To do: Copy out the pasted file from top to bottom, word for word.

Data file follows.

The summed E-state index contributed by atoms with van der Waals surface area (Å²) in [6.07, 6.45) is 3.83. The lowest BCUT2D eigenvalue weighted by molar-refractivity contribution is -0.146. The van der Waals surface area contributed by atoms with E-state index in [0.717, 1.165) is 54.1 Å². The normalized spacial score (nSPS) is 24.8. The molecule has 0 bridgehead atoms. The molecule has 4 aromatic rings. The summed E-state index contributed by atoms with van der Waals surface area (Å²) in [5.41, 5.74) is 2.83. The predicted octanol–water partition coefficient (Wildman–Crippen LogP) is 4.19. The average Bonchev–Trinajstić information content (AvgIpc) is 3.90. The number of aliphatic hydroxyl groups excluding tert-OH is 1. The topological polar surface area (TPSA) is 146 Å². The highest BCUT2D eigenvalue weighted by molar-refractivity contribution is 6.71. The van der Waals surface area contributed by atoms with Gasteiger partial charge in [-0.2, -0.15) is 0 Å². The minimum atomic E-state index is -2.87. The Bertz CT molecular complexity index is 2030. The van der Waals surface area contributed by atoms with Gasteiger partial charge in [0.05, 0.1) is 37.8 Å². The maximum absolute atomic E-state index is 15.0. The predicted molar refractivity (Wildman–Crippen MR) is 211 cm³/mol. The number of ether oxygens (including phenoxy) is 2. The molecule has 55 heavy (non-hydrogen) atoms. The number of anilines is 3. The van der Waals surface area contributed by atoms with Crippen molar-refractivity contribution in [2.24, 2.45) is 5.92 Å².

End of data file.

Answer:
The summed E-state index contributed by atoms with van der Waals surface area (Å²) in [6.07, 6.45) is 3.83. The lowest BCUT2D eigenvalue weighted by molar-refractivity contribution is -0.146. The van der Waals surface area contributed by atoms with E-state index in [0.717, 1.165) is 54.1 Å². The normalized spacial score (nSPS) is 24.8. The molecule has 0 bridgehead atoms. The molecule has 4 aromatic rings. The summed E-state index contributed by atoms with van der Waals surface area (Å²) in [5.41, 5.74) is 2.83. The predicted octanol–water partition coefficient (Wildman–Crippen LogP) is 4.19. The average Bonchev–Trinajstić information content (AvgIpc) is 3.90. The number of aliphatic hydroxyl groups excluding tert-OH is 1. The topological polar surface area (TPSA) is 146 Å². The highest BCUT2D eigenvalue weighted by molar-refractivity contribution is 6.71. The van der Waals surface area contributed by atoms with Gasteiger partial charge in [-0.2, -0.15) is 0 Å². The minimum atomic E-state index is -2.87. The Bertz CT molecular complexity index is 2030. The van der Waals surface area contributed by atoms with Gasteiger partial charge in [0.05, 0.1) is 37.8 Å². The maximum absolute atomic E-state index is 15.0. The predicted molar refractivity (Wildman–Crippen MR) is 211 cm³/mol. The number of ether oxygens (including phenoxy) is 2. The molecule has 55 heavy (non-hydrogen) atoms. The number of anilines is 3. The van der Waals surface area contributed by atoms with Crippen molar-refractivity contribution in [2.24, 2.45) is 5.92 Å².